an output determining circuit which changes a gain of the precise positioning mechanism amplifier in accordance with the moving distance set by the moving distance setting circuit.
6. The disk apparatus according to claim 1, further comprising:
a coarse positioning mechanism moving speed detector which detects the moving speed of the information recording/reproducing mechanism in the radial direction of the disk;
a coarse positioning mechanism moving speed amplifier which amplifies an output signal from the coarse positioning mechanism moving speed detector at a predetermined amplifying ratio;
a moving distance setting circuit which sets the moving distance of the information recording/reproducing mechanism; and
an output determining circuit which changes a gain of the coarse positioning mechanism moving speed amplifier in accordance with the moving distance set by the moving distance setting circuit.
7. The disk apparatus according to claim 1, wherein the reference speed generator includes the drive signal generator.
8. The disk apparatus according to claim 1, wherein the coarse positioning mechanism is constituted by a motor and a driving force transmission mechanism,
further comprising an offset output circuit for displacing the coarse positioning mechanism in a predetermined direction.
9. The disk apparatus according to claim 1, wherein the reference speed generated by the reference speed generator is more than half of an eccentric speed near a target track.
10. The disk apparatus according to claim 1, wherein the reference speed is more than 15 mm/s near a target track.
11. The disk apparatus according to claim 1, wherein the precise positioning mechanism is controlled to be driven by the difference between the detected speed and the reference speed until a disturbance signal regularly inserted into a track traversing signal passes through.
12. The disk apparatus according to claim 1, further comprising disturbance signal detecting mechanism which detects the disturbance signal, the disturbance signal detecting mechanism detecting the disturbance signal in accordance with a level of a focus or track sum signal corresponding to a total sum of a reflected light of an optical spot incident on the disk.
13. A disk apparatus comprising:
optical spot forming mechanism which forms an optical spot on an optical disk having a plurality of information tracks;
a precise positioning mechanism which finely displaces the information recording/reproducing mechanism in a radial direction of the disk;
a coarse positioning mechanism which positionally displaces the optical spot in an entire information recording region in the radial direction of the disk;
a precise positioning mechanism driving circuit which receives a track traversing signal generated when the optical spot traverses one of the information tracks, and positions the optical spot on the one of the information tracks;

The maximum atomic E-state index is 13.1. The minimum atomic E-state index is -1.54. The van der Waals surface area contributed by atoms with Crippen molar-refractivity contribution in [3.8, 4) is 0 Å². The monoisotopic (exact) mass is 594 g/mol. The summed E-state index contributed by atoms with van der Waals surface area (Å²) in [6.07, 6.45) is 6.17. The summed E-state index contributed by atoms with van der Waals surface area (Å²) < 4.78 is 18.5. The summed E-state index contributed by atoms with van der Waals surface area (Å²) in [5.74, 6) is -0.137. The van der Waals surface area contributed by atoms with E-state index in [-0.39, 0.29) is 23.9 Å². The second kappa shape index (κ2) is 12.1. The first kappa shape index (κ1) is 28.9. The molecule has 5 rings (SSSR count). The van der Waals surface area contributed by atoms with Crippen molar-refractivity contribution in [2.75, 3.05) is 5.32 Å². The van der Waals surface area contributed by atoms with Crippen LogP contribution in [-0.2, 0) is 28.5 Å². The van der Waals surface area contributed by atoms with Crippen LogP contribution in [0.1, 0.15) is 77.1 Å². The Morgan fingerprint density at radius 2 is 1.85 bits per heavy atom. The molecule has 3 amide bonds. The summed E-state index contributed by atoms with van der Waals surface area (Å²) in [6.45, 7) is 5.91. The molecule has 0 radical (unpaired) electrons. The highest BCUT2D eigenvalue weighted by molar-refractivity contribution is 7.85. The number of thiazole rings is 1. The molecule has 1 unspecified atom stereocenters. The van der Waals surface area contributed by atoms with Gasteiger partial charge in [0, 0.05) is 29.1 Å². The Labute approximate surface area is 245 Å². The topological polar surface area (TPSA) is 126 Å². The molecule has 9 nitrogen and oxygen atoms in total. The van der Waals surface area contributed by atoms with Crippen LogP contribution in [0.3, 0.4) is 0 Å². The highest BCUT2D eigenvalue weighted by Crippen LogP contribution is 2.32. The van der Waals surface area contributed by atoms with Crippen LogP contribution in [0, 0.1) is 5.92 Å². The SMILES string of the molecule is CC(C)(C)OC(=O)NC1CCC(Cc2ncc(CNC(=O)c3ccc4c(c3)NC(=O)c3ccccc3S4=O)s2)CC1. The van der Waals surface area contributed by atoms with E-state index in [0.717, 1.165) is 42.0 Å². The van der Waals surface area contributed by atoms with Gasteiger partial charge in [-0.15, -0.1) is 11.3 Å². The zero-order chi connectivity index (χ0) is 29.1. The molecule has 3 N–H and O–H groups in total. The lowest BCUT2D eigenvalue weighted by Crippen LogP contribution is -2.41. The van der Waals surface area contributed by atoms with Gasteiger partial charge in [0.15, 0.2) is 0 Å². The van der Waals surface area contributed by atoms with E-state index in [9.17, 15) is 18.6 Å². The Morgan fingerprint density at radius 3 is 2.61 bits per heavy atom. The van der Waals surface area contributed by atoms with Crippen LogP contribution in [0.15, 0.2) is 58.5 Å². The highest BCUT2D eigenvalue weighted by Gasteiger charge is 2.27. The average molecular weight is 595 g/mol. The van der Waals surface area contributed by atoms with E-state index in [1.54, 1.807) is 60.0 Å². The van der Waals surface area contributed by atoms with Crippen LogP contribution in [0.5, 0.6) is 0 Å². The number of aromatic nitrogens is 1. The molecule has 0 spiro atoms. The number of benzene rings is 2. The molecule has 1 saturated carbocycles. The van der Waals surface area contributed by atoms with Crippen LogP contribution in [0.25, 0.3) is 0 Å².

a precise positioning mechanism comparator which calculates the input signal to the precise positioning mechanism driving circuit from the track traversing signal;
a coarse positioning mechanism driving circuit which receives the track traversing signal, which positions the optical spot on the one of the information tracks;
a coarse positioning mechanism comparator which calculates the input signal to the coarse positioning mechanism driving circuit from the track traversing signal;
a control circuit which cancels an operation of positioning the optical spot on the one of the information tracks, and judges a movement for an operation of traversing the track in a predetermined direction; and
an offset output circuit which adds to a coarse positioning mechanism drive signal an offset output for displacing the coarse positioning mechanism in the predetermined direction on the basis of a judging result of the control circuit.
14. A disk apparatus comprising:
optical spot forming mechanism which forms an optical spot on an optical disk having a plurality of information tracks;
a precise positioning mechanism which finely displaces the information recording/reproducing mechanism in a radial direction of the disk;
a coarse positioning mechanism which positionally displaces the optical spot in an entire information recording region in the radial direction of the disk;
a precise positioning mechanism driving circuit which receives a track traversing signal generated when the optical spot traverses one of the information tracks, and positions the optical spot on the one of the information tracks;
a precise positioning mechanism comparator which calculates the input drive signal to the precise positioning mechanism driving circuit from the track traversing signal;
a coarse positioning mechanism driving circuit which receives the track traversing signal, and positions the optical spot on the one of the information tracks;
a coarse positioning mechanism comparator which calculates the drive input signal to the coarse positioning mechanism driving circuit from the track traversing signal;